Co-founders of Ben & Jerry's arrested at Capitol

Story highlights

  • The Ben & Jerry's co-founders were arrested at the U.S. Capitol
  • The pair is pushing for campaign finance changes

(CNN)The co-founders of Ben & Jerry's ice cream were arrested at the U.S. Capitol on Monday.

Ben Cohen and Jerry Greenfield were among approximately 300 people arrested as part of the "Democracy Awakening" protests that converged on the nation's capital this weekend.
    "Democracy Awakening," which is closely aligned with the "Democracy Spring" protests earlier this month, mobilized protesters April 16-18 to "protect voting rights, get big money out of politics and demand a fair hearing and an up or down vote on President Obama's Supreme Court nominee," its website said.
    They are protesting for action on climate change, racial justice, workers' rights and fair pay, safe food and water, health care, peace, immigration reform and improvements in education, according to the website. They believe that voters aren't included in the political process and that Congress has failed to act.
    Ben & Jerry's co-founder Ben Cohen was among approximately 300 people arrested as part of the Democracy Awakening protests that converged on the nation's capital Monday, April 18, 2016.
    Neither "Democracy Spring" nor "Democracy Awakening" is affiliated with a particular party or candidate.
    A statement from the U.S. Capitol Police said the protestors were arrested for unlawful demonstration activities. They were processed on the scene and released, the statement said.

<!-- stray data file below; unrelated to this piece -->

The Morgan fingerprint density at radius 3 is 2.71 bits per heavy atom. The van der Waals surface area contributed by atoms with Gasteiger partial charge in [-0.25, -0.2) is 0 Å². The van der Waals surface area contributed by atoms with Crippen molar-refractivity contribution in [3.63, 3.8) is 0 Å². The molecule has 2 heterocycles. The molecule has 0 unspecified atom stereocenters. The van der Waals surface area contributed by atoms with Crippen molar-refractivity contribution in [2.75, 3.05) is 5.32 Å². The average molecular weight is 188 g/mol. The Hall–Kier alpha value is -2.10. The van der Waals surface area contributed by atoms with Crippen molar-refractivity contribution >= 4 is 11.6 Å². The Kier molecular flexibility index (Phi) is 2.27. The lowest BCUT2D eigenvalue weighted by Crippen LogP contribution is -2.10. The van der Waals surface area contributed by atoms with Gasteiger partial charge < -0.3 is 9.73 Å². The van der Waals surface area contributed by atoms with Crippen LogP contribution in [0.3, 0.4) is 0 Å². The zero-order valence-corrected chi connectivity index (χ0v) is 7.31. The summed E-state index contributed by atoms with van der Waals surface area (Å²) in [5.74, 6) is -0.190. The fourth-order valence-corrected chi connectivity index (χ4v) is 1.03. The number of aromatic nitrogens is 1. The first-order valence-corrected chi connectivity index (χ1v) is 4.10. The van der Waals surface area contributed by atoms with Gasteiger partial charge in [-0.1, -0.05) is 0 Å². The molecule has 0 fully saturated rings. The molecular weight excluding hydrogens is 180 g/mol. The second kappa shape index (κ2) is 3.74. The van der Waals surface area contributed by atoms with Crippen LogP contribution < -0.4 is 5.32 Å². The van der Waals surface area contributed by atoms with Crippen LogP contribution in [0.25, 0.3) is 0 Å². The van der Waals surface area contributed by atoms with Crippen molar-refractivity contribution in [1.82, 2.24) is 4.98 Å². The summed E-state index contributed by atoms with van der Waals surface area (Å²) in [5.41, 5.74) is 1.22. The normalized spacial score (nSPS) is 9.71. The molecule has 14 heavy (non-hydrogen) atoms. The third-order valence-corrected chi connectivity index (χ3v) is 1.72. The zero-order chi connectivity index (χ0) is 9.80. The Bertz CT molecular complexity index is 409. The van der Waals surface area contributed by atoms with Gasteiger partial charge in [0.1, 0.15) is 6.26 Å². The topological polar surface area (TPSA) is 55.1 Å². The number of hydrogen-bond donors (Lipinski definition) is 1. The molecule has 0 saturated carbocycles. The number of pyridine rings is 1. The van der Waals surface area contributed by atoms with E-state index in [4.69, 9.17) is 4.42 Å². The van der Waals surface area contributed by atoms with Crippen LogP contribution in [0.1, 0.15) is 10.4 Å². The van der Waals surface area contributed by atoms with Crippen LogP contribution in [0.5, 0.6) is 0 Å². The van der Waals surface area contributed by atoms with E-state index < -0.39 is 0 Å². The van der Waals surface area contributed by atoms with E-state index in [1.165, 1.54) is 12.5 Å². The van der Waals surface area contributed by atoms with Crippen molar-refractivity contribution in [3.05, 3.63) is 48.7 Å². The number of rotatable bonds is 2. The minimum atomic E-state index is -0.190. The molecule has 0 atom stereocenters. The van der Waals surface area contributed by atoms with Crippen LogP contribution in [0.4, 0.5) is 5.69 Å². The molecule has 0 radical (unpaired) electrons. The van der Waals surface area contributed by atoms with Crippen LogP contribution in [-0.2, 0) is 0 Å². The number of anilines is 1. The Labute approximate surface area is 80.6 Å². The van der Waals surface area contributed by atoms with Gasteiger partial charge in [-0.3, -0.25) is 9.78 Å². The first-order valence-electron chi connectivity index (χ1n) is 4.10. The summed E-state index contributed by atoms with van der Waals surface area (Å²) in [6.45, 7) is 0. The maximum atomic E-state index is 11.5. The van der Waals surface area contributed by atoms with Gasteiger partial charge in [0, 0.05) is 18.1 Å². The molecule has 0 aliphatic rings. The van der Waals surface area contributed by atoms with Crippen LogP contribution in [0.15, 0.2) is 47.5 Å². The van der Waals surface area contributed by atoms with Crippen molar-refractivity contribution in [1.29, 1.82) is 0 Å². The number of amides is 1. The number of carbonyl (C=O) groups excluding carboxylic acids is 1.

CNN has reached out to Ben & Jerry's for comment, but it has been tweeting photos about the arrest and created a page that explains its side why the co-founders were arrested.
    Both Ben & Jerry's co-founders have been active about political issues -- particularly Cohen, who has been vocal about his support for Vermont Sen. Bernie Sanders in the 2016 election.
    Their ice cream company is based in Vermont, and Cohen personally endorsed Sanders and participated in the launch of his presidential bid in Burlington.
    Cohen also created 40 pints of the ice cream in his own kitchen in honor of Sanders.
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    He told CNN's Carol Costello last October that Sanders' ice cream would be mint flavored and topped with a giant chocolate chip that "represents all the wealth that's gone to the top 1% of the population over the past 10 years."
    "And the way you eat it is that you whack it with your spoon, then you mix it around. That's the 'Bernie's Yearning,'" Cohen said.
    On Tuesday, the pair of ice cream moguls plan to campaign for Sanders in Delaware. They will hand out free ice cream at the event, according to a Delaware for Bernie Facebook page.